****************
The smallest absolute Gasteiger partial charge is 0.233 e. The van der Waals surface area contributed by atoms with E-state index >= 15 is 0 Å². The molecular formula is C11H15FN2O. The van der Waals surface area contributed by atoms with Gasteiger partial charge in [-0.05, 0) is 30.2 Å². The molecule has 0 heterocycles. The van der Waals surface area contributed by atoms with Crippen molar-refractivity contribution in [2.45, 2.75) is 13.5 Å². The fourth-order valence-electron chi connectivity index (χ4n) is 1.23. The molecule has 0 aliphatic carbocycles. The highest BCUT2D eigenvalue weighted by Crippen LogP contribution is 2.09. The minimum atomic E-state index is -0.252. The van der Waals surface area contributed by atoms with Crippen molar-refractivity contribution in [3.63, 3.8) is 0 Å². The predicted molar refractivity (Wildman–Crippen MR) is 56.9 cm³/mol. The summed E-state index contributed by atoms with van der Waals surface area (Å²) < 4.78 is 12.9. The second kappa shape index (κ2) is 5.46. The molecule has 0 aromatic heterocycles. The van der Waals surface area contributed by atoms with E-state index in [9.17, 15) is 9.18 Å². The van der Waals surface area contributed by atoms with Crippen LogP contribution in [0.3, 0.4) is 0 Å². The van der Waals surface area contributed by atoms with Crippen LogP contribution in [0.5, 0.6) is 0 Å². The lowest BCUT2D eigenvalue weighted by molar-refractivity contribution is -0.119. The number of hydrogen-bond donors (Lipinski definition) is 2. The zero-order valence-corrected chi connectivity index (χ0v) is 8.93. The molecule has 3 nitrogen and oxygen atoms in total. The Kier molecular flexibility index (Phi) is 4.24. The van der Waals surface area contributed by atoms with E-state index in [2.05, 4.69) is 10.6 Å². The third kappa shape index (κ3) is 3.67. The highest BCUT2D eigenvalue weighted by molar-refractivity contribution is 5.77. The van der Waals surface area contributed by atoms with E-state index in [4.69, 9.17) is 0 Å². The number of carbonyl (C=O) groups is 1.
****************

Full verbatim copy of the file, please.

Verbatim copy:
The smallest absolute Gasteiger partial charge is 0.233 e. The van der Waals surface area contributed by atoms with E-state index >= 15 is 0 Å². The molecular formula is C11H15FN2O. The van der Waals surface area contributed by atoms with Gasteiger partial charge in [-0.05, 0) is 30.2 Å². The molecule has 0 heterocycles. The van der Waals surface area contributed by atoms with Crippen molar-refractivity contribution in [2.45, 2.75) is 13.5 Å². The fourth-order valence-electron chi connectivity index (χ4n) is 1.23. The molecule has 0 aliphatic carbocycles. The highest BCUT2D eigenvalue weighted by Crippen LogP contribution is 2.09. The minimum atomic E-state index is -0.252. The van der Waals surface area contributed by atoms with Crippen molar-refractivity contribution in [3.63, 3.8) is 0 Å². The predicted molar refractivity (Wildman–Crippen MR) is 56.9 cm³/mol. The summed E-state index contributed by atoms with van der Waals surface area (Å²) < 4.78 is 12.9. The second kappa shape index (κ2) is 5.46. The molecule has 0 aromatic heterocycles. The van der Waals surface area contributed by atoms with E-state index in [9.17, 15) is 9.18 Å². The van der Waals surface area contributed by atoms with Crippen LogP contribution in [0.3, 0.4) is 0 Å². The van der Waals surface area contributed by atoms with Crippen LogP contribution in [0.5, 0.6) is 0 Å². The lowest BCUT2D eigenvalue weighted by molar-refractivity contribution is -0.119. The number of hydrogen-bond donors (Lipinski definition) is 2. The zero-order valence-corrected chi connectivity index (χ0v) is 8.93. The molecule has 3 nitrogen and oxygen atoms in total. The Kier molecular flexibility index (Phi) is 4.24. The van der Waals surface area contributed by atoms with E-state index in [2.05, 4.69) is 10.6 Å². The third kappa shape index (κ3) is 3.67. The highest BCUT2D eigenvalue weighted by molar-refractivity contribution is 5.77. The van der Waals surface area contributed by atoms with E-state index in [4.69, 9.17) is 0 Å². The number of carbonyl (C=O) groups is 1.